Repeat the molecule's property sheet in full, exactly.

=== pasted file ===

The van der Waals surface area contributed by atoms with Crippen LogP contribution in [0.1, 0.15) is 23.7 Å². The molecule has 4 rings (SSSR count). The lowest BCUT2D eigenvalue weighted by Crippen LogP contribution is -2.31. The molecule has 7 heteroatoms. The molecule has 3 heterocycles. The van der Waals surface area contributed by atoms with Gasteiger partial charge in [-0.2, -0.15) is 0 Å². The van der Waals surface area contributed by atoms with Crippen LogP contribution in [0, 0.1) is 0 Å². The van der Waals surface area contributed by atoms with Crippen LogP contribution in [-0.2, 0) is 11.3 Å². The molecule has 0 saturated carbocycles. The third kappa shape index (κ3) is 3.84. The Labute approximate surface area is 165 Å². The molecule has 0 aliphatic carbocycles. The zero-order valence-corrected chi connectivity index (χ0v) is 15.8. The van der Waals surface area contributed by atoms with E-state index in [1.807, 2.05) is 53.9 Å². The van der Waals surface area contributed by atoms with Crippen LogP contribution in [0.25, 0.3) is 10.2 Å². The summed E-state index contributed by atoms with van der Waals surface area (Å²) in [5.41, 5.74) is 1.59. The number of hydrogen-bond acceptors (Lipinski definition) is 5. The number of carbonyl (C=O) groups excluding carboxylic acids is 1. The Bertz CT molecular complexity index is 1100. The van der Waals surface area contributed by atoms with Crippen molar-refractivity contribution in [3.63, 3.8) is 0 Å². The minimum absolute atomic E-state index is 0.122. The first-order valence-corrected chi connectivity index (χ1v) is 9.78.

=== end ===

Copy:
The van der Waals surface area contributed by atoms with Crippen LogP contribution in [0.1, 0.15) is 23.7 Å². The molecule has 4 rings (SSSR count). The lowest BCUT2D eigenvalue weighted by Crippen LogP contribution is -2.31. The molecule has 7 heteroatoms. The molecule has 3 heterocycles. The van der Waals surface area contributed by atoms with Gasteiger partial charge in [-0.2, -0.15) is 0 Å². The van der Waals surface area contributed by atoms with Crippen LogP contribution in [0, 0.1) is 0 Å². The van der Waals surface area contributed by atoms with Crippen LogP contribution in [-0.2, 0) is 11.3 Å². The molecule has 0 saturated carbocycles. The third kappa shape index (κ3) is 3.84. The Labute approximate surface area is 165 Å². The molecule has 0 aliphatic carbocycles. The zero-order valence-corrected chi connectivity index (χ0v) is 15.8. The van der Waals surface area contributed by atoms with E-state index in [1.807, 2.05) is 53.9 Å². The van der Waals surface area contributed by atoms with Crippen LogP contribution in [0.25, 0.3) is 10.2 Å². The summed E-state index contributed by atoms with van der Waals surface area (Å²) in [5.41, 5.74) is 1.59. The number of hydrogen-bond acceptors (Lipinski definition) is 5. The number of carbonyl (C=O) groups excluding carboxylic acids is 1. The Bertz CT molecular complexity index is 1100. The van der Waals surface area contributed by atoms with Crippen molar-refractivity contribution in [3.63, 3.8) is 0 Å². The minimum absolute atomic E-state index is 0.122. The first-order valence-corrected chi connectivity index (χ1v) is 9.78.